After making single-figure scores in consecutive matches, Blackwell struck an unbeaten 121, scoring more than half the runs in an eight-wicket win over the Australian Capital Territory in the third match of the season. After making 37 and 39 in the pair of matches against Victoria, she was prominent in the double-header against Western Australia, scoring 138 to set up a 127-run win, before making an unbeaten 61 the next day in a ten-wicket win.[6] In the final, Blackwell top-scored with 54 as New South Wales batted first and made 9/206. They then dismissed the Victorians for 147 to seal a 59-run win.[6] Blackwell ended the WNCL with 489 runs at 61.12.[6]

A T20 domestic tournament was introduced, and Blackwell was prolific in the six qualifying matches, scoring 31 not out, 32, 30, 41, 33 not out and 24 not out. New South Wales won all of the round-robin matches except the fixture against Victoria. The two teams met again in the final, and Blackwell failed for the only time in the competition, making a duck as New South Wales fell for 75 in pursuit of 128 for victory.[6]

After the series, Blackwell led Australia in the Rose Bowl series against New Zealand due to an injury to incumbent captain Jodie Fields. The campaign started with five ODIs in Australia.[15] In the first two matches, held at the Adelaide Oval, she made 51 and 34 as the hosts won by 115 runs and six wickets respectively.[6] The last three matches of the series were held at the Junction Oval in Melbourne. In the third ODI, Blackwell top-scored with 92 as Australia took a 102-run win and sealed the series.[6] She was not required to bat in the ten-wicket win in fourth match and made one as Australia took a 5–0 whitewash with a comfortable 103-run win in the final ODI. Blackwell ended her first series as captain with 178 runs at 44.50.[6][12][13]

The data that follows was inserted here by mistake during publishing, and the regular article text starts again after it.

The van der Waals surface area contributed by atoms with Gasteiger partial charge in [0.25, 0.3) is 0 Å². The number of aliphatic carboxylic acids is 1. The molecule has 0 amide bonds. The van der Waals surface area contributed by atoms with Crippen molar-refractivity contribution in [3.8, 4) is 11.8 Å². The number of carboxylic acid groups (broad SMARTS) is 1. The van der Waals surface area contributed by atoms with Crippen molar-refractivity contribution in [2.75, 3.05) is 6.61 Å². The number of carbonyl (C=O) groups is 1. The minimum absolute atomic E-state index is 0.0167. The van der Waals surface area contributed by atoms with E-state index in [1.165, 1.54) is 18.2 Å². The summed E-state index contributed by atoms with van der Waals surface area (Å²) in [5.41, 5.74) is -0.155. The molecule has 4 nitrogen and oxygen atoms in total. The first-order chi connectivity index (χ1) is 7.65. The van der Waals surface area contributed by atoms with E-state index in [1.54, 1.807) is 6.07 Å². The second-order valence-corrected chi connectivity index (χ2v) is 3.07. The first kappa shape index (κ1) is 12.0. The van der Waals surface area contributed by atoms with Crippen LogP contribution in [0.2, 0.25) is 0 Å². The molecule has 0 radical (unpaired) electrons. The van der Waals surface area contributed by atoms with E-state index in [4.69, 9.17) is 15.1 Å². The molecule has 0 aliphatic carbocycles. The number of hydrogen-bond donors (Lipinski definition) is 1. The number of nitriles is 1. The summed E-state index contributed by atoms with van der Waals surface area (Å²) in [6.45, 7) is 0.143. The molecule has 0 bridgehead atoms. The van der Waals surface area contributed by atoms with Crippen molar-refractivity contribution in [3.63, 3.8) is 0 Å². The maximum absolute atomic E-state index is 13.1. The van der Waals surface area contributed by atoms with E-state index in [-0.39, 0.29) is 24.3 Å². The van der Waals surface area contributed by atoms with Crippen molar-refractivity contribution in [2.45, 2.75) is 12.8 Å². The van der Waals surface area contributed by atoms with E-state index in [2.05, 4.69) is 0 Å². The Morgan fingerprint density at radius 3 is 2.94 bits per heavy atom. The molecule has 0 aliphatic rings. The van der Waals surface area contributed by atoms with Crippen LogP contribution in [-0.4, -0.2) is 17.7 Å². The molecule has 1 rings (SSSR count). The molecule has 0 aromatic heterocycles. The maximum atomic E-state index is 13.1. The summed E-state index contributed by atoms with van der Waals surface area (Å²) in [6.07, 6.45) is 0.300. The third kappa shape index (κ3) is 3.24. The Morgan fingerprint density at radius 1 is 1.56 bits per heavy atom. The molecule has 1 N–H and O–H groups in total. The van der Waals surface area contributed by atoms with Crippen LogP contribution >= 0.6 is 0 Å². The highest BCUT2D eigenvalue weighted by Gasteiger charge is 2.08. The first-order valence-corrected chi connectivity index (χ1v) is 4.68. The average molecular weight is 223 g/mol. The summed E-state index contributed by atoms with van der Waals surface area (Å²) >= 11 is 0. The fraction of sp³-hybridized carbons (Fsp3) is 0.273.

The ODIs were followed by three T20s at Bellerive Oval in Hobart and two more in New Zealand at the start of the second phase of the bilateral contests. Blackwell played in every match and Australia was whitewashed. The three matches in Hobart were closely fought; Blackwell made 11, top-scored with 40, and added 26 as New Zealand won by two, one and seven runs respectively. The hosts won the last two matches in New Zealand convincingly by 59 and 17 runs; Blackwell made 9 and 8 as the Australians were bowled out for 73 and 98.[6] She ended the series with 94 runs at 18.80.[6]

Australia then swept New Zealand 3–0 in the ODIs in New Zealand. In the first match, Blackwell made five as Australia came closest to defeat in the ODIs, scraping home by two wickets. She made 8 and 44 in last two matches in Invercargill to complete the clean sweep.[6] In all the ODIs she made 235 runs at 33.57.[6] Blackwell had thus led Australia to eight consecutive ODI wins over New Zealand.[6][12]

2010 World Twenty20 triumph[edit]

Blackwell led the team at the 2010 World Twenty20 in the West Indies and captained in every match after Fields was again forced out by injury. She batted at No. 4 in all but one match.[16][17][18][19][20][21][22] In the first warm-up match against New Zealand, she opened the bowling with her occasional medium pace, and took 1/29 from her four overs, dismissing the opposing captain and opener Aimee Watkins.[16] She then came in at No. 4 and top-scored with 44 from as many balls as Australia lost by 18 runs.[16] In the last warm-up match, she made 35 not out from 21 balls and featured in a 55-run partnership from 40 balls with Jess Cameron. She did not bowl herself as the Australians defeated Pakistan by 82 runs.[17]

Australia were grouped with defending champions England, South Africa and the West Indies. In the first match against England, Blackwell ran out Holly Colvin to end the innings with 15 balls unused.[18] In pursuit of 105 for victory, Australia were 2/10 when Blackwell came to the crease. She made 7 from 14 balls in a partnership of 34 from 33 balls—Australia's largest of the match—with Leah Poulton. However, their dismissals in consecutive overs started a collapse of 5/19 from 34 balls. However, Australia recovered, and Rene Farrell was run out going for the winning run from the third last ball available, leaving the scores tied.[18]